New York Times Reaches 8 Million Subscriptions

From a New York Times story by Edmund Lee headlined “The New York Times Reaches 8 Million Subscriptions”:

The New York Times Company said in its quarterly earnings results that it has eight million subscriptions and expects to add as many this year as it did in 2019, when President Donald J. Trump dominated headlines and a pandemic had yet to melt the global economy. The company estimates that it will have 8.5 million paid print and digital subscriptions by the end of 2021.

Meredith Kopit Levien, the chief executive, put the potential market size of Times readers at 100 million, adding that there was an opportunity to continue to invest while “daily habits are up for grabs.”

The Times Company reported modest growth in the April-to-June quarter — typically its weakest — adding 142,000 new digital subscribers, with 77,000 for the News app and 65,000 for Cooking and Games. At the end of June, The Times had 7.9 million total subscribers, with 7.1 million paying for its digital products. Of the digital subscribers, 5.3 million subscribed to the News app….

Wall Street investors and news executives across the country consider The Times to be both a bellwether and a stand-alone: The company’s digital performance shows what’s possible for a news media organization in the age of Facebook and Google, but not everyone in publishing (digital or print) will be able to emulate its success. Online revenue at The Times — specifically advertising and subscriptions — jumped 41 percent, to $261 million.

For the current quarter that ends in September, the company expects digital subscription revenue to rise 25 to 30 percent from a year earlier and online ad sales to increase 40 to 45 percent. Total subscription revenue should bump up 13 to 15 percent and advertising 30 to 35 percent.

This fall, The Times said it will offer a subscription product for its popular Wirecutter site, which makes money every time a reader buys a recommended product through commission agreements it has with businesses like Amazon and Walmart. The site is currently free, but the company plans to experiment with a metered model, allowing readers some access to articles before being prompted to pay.

Digital subscription revenue has been steadily increasing, but the average revenue per account was $8.89 a month during the second quarter. That’s up from last year as readers who were paying a cheaper promotional rate graduated to full-cost subscriptions, but it’s down from 2019 when the company booked an average of $9.74 per account each month.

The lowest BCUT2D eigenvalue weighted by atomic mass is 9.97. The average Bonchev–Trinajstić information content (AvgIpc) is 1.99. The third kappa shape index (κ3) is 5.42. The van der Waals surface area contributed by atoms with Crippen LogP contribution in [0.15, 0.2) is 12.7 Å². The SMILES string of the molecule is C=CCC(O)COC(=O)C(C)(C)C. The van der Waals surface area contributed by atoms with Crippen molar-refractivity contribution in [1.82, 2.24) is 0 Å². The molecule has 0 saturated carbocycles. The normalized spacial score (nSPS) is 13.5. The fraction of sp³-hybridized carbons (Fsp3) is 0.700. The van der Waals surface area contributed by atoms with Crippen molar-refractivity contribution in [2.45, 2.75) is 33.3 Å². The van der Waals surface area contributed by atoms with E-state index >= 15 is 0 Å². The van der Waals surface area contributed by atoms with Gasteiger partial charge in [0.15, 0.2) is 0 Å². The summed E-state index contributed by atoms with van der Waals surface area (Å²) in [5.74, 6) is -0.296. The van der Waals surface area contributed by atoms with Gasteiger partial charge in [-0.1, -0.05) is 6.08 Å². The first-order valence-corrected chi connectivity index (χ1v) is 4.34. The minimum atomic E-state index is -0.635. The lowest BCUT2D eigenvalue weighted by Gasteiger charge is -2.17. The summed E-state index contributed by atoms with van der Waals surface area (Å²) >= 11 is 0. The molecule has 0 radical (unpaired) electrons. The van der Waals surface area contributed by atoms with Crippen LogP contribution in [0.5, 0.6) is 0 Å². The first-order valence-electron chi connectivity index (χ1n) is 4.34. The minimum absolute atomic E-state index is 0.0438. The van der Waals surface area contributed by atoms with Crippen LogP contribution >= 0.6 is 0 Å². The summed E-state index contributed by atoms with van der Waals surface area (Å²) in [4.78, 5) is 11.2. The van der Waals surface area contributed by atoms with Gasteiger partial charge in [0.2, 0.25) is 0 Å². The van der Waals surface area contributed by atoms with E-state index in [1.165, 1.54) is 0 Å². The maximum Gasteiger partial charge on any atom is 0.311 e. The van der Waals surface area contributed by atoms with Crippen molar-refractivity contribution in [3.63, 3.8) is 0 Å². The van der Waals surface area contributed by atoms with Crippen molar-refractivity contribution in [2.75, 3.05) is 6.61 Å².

The company is intensely focused on increasing subscriptions and has been experimenting with how to convert its 100 million registered readers into paying readers (it’s free to register). The Times is also encouraging people who pay for at least one of the company’s digital products to subscribe to another, part of its bundling strategy.

That’s most likely why the company’s stock, like that of a Silicon Valley behemoth, trades at a hefty premium.

Investors are paying about $41 for every $1 of expected profit to own Times stock. That’s more than what people are paying to own Facebook, at $21, and Google, at $25. Rupert Murdoch’s News Corp, which publishes The Wall Street Journal, trades at a commensurate $40 for every $1 of expected profit. Shares in Netflix (another subscription service priced similarly to The Times) cost more, at $62 for every $1 of future income.

Even so, Times stock has dropped nearly 17 percent this year as a new administration took over the White House in January. The S&P 500 index, by comparison, has risen nearly 18 percent.

The Times continues to invest in its digital business and expects costs to increase 18 to 20 percent in the current quarter, with capital expenditures for the full year totaling $50 million. That pales next to the cash the company holds: $947 million at the end of June.

Holding that much cash is typically seen as an inefficient use of capital that could be put to better use in investments or acquisitions — in other words, use it or lose it. The company does pay a quarterly dividend that costs about $40 million a year, but its approach to mergers and acquisitions has been relatively conservative. It spent $25 million last year to acquire Serial Productions, the company behind the hit podcast “Serial.”

“In general, our preference is to use the strong balance sheet that we have to invest in our strategy and maximize the value of our product,” Ms. Levien said in the earnings call with investors following the report.

Edmund Lee covers the media industry as it grapples with changes from Silicon Valley. Before joining The Times he was the managing editor at Vox Media’s Recode.

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